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Test Driving Cushy But Costly Su Vs (Int'l Edition)


BusinessWeek Lifestyle: Automobiles

Test-Driving Cushy but Costly SUVs (int'l edition)

They're comfy--and tough enough to go most anyplace

There's a tree stump on the right, a boulder on the left, and we're heading toward a ditch. Stay off the brakes, keep away from the gas pedal, and head right. The silver Jeep Grand Cherokee strains as it lurches into the gutter, right rear wheel lifting into the air. Now swing left and accelerate past that stump. We pitch from side to side, and the tires scrabble for traction, but we're through. The Vivaldi trilling on the CD player has not missed a beat.

If that kind of driving is your style, you're not alone. The luxury sport-utility vehicles that captivated Americans are crossing the Atlantic. Sales of four-wheel drives in Europe have nearly doubled over the past five years, to more than 560,000 in 1999. Just as in the U.S., customers are dazzled by the combination of rugged off-road ability with carlike comfort and technology.

Of course, this doesn't come cheap, with prices topping $50,000. And in densely populated Western Europe, most of these vehicles will rarely venture off the pavement. So before buying, it's wise to think about what you want from your SUV. To get the best off-road performance, you'll have to sacrifice on fuel economy and on-road handling. A comparison of three top-of-the-line models--the Jeep Grand Cherokee 4.7 Limited, the Mercedes-Benz ML320, and the Land Rover Discovery V8i ES--illustrates the trade-offs.

Unless you plan to drive in rough terrain, your best bet may be the U.S.-built ML320. With lower ground clearance and somewhat tighter suspension than the Jeep and the Land Rover, it can't go quite as many places. But for on-road driving, its sophisticated all-independent suspension gives sharper handling than the other two. And its 3.2-liter V6 engine and five-speed automatic transmission offer a good compromise between performance and fuel economy: It takes 9.5 seconds to reach 100 kilometers per hour, just 1.2 seconds less than the more powerful V8 Grand Cherokee. Fuel consumption averages a respectable 11.2 liters per 100 kilometers on the highway and 18.2 liters in the city. Prices vary across Europe, but the ML320 generally costs slightly less than the Jeep and the Land Rover (table).

At the other end of the spectrum is the Jeep. With its 4.7-liter V8 engine and automatic transmission, the Grand Cherokee Limited oozes American power, whether cruising the highway or climbing a trail. But that power has a cost. In addition to the higher purchase price, you'll use 12.6 liters per 100 kilometers on the highway and 20.8 liters around town. Like the Mercedes, the Jeep's interior resembles a luxury sedan's. The body looks much like that of a station wagon, with a low roofline and raked windshield. There's room for just five people.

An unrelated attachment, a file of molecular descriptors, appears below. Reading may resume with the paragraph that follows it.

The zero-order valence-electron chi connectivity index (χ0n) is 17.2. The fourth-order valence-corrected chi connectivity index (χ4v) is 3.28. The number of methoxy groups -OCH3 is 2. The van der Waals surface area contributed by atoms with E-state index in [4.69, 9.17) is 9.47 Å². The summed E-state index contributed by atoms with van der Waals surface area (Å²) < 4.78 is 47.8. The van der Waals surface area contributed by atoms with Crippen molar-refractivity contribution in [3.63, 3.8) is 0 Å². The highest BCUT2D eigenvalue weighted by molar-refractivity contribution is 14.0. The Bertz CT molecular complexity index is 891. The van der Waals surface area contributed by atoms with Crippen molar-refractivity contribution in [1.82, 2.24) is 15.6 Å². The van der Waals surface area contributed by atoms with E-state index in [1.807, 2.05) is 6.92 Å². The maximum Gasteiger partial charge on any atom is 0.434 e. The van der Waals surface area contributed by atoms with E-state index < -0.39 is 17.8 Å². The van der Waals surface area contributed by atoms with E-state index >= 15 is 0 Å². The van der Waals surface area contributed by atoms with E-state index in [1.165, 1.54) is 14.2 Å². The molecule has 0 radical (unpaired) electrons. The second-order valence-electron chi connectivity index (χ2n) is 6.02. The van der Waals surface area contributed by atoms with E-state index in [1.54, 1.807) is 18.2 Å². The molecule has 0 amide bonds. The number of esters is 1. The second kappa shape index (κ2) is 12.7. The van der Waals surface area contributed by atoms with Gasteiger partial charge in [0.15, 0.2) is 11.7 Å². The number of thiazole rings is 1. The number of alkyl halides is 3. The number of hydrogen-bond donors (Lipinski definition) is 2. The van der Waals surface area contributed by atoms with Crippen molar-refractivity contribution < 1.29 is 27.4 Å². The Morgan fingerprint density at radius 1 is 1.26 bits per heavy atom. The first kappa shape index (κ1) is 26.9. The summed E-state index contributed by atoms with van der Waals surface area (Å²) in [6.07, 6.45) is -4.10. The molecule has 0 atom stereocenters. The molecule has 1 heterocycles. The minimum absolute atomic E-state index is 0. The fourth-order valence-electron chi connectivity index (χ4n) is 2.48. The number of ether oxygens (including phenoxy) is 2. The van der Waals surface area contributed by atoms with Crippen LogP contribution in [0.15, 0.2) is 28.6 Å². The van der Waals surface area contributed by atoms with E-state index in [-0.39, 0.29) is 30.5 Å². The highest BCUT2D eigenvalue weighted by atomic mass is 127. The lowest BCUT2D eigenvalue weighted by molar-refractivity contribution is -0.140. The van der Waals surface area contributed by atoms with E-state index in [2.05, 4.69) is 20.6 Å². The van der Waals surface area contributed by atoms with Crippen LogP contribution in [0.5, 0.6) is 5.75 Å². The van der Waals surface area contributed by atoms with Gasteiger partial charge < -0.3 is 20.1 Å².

The Land Rover is more open and airy, with a higher roof and windows that afford panoramic views. There's room aboard for seven, thanks to optional folding seats that stow ingeniously in the rear. Like the Jeep's, the Discovery's off-road credentials are impeccable. But Land Rover has worked on making it easier to drive. On steep hills, for example, the driver can push a button on the dash to keep the car at a constant speed without touching the brakes, and a sophisticated traction control system ensures optimum grip. The Discovery is more comfortable than the Jeep off-road, though both go places beyond the nerve of most drivers.

The Discovery's downside is fuel consumption. You can expect to use 12.7 liters per 100 kilometers on the highway and 23.3 liters in the city, slightly worse than the Jeep. Like the Mercedes and the Jeep, the Discovery offers a diesel model, which is less powerful but more fuel efficient. Among diesel models made by these manufacturers, the least expensive is Land Rover's Discovery TD5 S, a five-cylinder model with manual transmission. It costs $40,300 in Britain, vs. $56,350 for the Discovery V8i ES.

For those who want a go-anywhere vehicle that doesn't look like a truck, a new wave of "crossover" cars is about to hit European showrooms. BMW's just-released X5, for example, looks like a station wagon but can climb a muddy trail or hit 228 km per hour on the Autobahn. It will go on sale in Europe in April for $55,000. Audi and Renault are also coming out with crossovers.

With new choices on the way, the ranks of European SUV enthusiasts are expected to keep growing--high oil prices notwithstanding. True, you may not often need to navigate tree stumps. But it's nice to know you can.By Angus MackenzieReturn to top


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